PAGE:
The Mail & Guardian has established that the ANC intends to show the NPA that Zuma is small fry in the arms deal saga and that it is in possession of much more damaging evidence, including documentation that allegedly implicates former president Thabo Mbeki and Cope president Mosiuoa Lekota in wrongdoing.
High-profile legal teams hired by Zuma and the ANC also plan to:
- “Prove” to the NPA that Zuma had no criminal intent when he accepted gifts and money from fraud convict Schabir Shaik and can therefore not be convicted of corruption; and
- Argue that persisting with Zuma’s prosecution is not in the public interest.
The ANC adopted this hard-line approach after Monday’s judgement by the Supreme Court of Appeal, which effectively reinstated corruption, fraud, racketeering and money-laundering charges against Zuma and threw out Judge Chris Nicholson’s finding that there had been political meddling in the case.
The M&G spoke to four senior members of the ANC’s national executive committee and a range of legal sources linked to the Zuma prosecution, who confirmed that a plea bargain with the state, involving an admission of guilt on at least some charges, is no longer an option.
It is understood that “serious talks” took place late last year between a Zuma representative — thought to be Johannesburg senior counsel Nazeer Cassim — and the NPA, during which the possibility of a plea bargain was explored.
But the talks were aborted when Zuma “decided totake his chances in court”, said the source.
Now that the Nicholson judgement has boomeranged, and with elections approaching, Zuma and the ANC want all 18 charges dropped.
“We’re saying, let’s look at all other possibilities, but not at plea bargains,” former Limpopo premier and NEC member Ngoako Ramatlhodi told the M&G this week.
It is understood that the ANC and Zuma will make separate representations to the NPA, with Zuma focusing on the 18 charges against him and why the state cannot prove his guilt.
It is understood that Cassim, assisted by attorney Michael Hulley, will engage the NPA on Zuma’s behalf.
The ANC has employed respected Johannesburg senior counsel Hilton Epstein to make representations on its behalf and has been advised extensively by former judge Willem Heath.
The ANC’s submissions will be two-pronged: proving to the NPA that Zuma’s role in the arms deal was minuscule and that prosecuting him will not serve the public interest.
Two senior NEC members confirmed that the ANC’s own report on arms deal corruption will form part of its submission to acting NPA head Mokotedi Mpshe.
The report clears Zuma of arms deal corruption, but implicates other senior ANC members, including Mbeki and some of his former Cabinet ministers.
“Our view is that many other comrades, including Mbeki, Terror Lekota and other Cabinet ministers, are implicated in the arms deal, but nothing was done about them. The question is: why is Zuma being singled out?” said an NEC source.
ANC treasurer Mathews Phosa said the party would raise the feeling that Zuma was being singled out.
“There’s a strong feeling that other characters were involved and should go to court as well,” Phosa said.
The party and Zuma’s legal teams were advised to submit to the NPA the names of those implicated in arms deal wrongdoings.
It is understood that the ANC will present to the NPA evidence of meetings between successful arms deal bidders and politicians, including an affidavit by South Africa’s former ambassador to the United States and France, Barbara Masekela.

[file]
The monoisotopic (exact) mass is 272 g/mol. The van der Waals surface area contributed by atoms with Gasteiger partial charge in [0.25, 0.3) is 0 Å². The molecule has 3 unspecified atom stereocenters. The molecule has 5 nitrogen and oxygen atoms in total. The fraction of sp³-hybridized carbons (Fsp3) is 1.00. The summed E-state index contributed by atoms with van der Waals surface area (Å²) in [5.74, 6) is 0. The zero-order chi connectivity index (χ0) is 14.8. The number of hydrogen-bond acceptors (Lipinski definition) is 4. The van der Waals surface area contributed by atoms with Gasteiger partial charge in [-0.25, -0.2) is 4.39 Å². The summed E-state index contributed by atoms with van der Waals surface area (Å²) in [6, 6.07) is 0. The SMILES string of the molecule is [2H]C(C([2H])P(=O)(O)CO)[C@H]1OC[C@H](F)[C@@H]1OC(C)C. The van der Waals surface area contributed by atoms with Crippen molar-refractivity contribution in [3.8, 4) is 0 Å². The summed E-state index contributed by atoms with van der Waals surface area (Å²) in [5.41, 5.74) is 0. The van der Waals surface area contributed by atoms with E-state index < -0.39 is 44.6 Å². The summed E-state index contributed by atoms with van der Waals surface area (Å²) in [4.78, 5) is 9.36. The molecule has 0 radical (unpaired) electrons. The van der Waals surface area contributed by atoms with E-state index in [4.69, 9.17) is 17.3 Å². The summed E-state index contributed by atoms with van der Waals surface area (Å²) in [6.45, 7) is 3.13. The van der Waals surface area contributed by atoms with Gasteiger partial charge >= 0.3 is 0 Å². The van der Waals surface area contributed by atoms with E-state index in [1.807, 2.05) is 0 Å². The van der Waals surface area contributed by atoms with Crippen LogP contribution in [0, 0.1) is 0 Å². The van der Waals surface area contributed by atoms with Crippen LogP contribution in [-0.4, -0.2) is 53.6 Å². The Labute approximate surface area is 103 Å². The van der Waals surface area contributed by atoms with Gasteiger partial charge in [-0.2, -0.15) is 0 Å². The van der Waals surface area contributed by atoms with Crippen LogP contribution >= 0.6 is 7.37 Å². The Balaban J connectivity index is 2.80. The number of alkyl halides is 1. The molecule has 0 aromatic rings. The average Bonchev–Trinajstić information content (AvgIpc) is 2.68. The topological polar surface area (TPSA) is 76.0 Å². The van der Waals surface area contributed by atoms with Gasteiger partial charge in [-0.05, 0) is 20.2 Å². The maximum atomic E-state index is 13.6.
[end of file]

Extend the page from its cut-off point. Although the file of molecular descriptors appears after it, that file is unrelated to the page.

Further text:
Last year Masekela confirmed in an interview with the Sunday Times that she had arranged a meeting between Mbeki and arms company Thales in Paris. Mbeki maintains that he cannot remember the meeting.
Thales’s local subsidiary, Thint, is accused of bribing Zuma to protect the company against an arms deal investigation.
The ANC will try to convince Mpshe that if Zuma’s case continues it will destabilise the country, as highly sensitive information from both the ANC and the government would be revealed.
“The general feeling [in the ANC] is that, if the case continues, it will be devastating to the country,” said an NEC source.
A legal source added: “There’s a very strong legal principle, internationally and in South Africa, that one of the three stages of a prosecution must be the question of whether it’s in the public interest.
“What damage could be caused by prosecuting Zuma? How much more will it cost the state? And what other consequences could it have? You need to consider these,” said a legal source close to the case.
In his submission Zuma will inform the NPA of the basis of his defence on all charges. His legal advisers appreciate the risk implied, but said it was a “calculated” decision taken after weighing up “possibilities and problems”.
Said a legal source: “Zuma will have to give the NPA substantial information. He’ll have to prove he had no corrupt intent. They will need facts or circumstantial evidence, such as documents or a loan agreement.”
Convincing the NPA of his innocence on all 18 charges might prove difficult, as the prosecutors are known to be “absolutely” convinced of their case after the successful Shaik prosecution.
They have spent years working on the case and a voluminous forensic report was finalised by KPMG in 2006.
If his representations fail Zuma’s only options are to enact legislation prohibiting a sitting president from being charged or to hope that a sympathetic NPA boss who will withdraw charges will be appointed to replace Vusi Pikoli. SOURCE: Mail & Guardian